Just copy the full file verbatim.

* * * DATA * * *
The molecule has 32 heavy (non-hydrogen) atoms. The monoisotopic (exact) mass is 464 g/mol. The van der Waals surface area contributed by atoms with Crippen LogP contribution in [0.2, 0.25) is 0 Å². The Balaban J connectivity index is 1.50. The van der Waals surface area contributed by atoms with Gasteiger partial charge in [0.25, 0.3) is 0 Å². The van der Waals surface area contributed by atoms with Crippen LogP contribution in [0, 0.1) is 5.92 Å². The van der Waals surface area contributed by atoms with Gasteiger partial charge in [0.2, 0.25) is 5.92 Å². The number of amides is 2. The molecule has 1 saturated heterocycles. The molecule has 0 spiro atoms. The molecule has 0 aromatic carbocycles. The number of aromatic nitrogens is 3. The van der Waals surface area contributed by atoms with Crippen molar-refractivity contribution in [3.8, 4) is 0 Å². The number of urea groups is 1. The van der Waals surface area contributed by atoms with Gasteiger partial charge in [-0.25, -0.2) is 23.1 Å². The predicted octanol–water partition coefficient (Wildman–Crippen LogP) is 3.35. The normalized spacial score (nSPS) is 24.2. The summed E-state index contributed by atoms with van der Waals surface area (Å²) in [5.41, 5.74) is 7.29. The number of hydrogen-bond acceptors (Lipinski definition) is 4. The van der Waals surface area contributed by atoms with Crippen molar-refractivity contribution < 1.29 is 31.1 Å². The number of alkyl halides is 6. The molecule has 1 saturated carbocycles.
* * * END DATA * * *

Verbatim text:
The molecule has 32 heavy (non-hydrogen) atoms. The monoisotopic (exact) mass is 464 g/mol. The van der Waals surface area contributed by atoms with Crippen LogP contribution in [0.2, 0.25) is 0 Å². The Balaban J connectivity index is 1.50. The van der Waals surface area contributed by atoms with Gasteiger partial charge in [0.25, 0.3) is 0 Å². The van der Waals surface area contributed by atoms with Crippen LogP contribution in [0, 0.1) is 5.92 Å². The van der Waals surface area contributed by atoms with Gasteiger partial charge in [0.2, 0.25) is 5.92 Å². The number of amides is 2. The molecule has 1 saturated heterocycles. The molecule has 0 spiro atoms. The molecule has 0 aromatic carbocycles. The number of aromatic nitrogens is 3. The van der Waals surface area contributed by atoms with Crippen molar-refractivity contribution in [3.8, 4) is 0 Å². The number of urea groups is 1. The van der Waals surface area contributed by atoms with Gasteiger partial charge in [-0.25, -0.2) is 23.1 Å². The predicted octanol–water partition coefficient (Wildman–Crippen LogP) is 3.35. The normalized spacial score (nSPS) is 24.2. The summed E-state index contributed by atoms with van der Waals surface area (Å²) in [5.41, 5.74) is 7.29. The number of hydrogen-bond acceptors (Lipinski definition) is 4. The van der Waals surface area contributed by atoms with Crippen molar-refractivity contribution < 1.29 is 31.1 Å². The number of alkyl halides is 6. The molecule has 1 saturated carbocycles.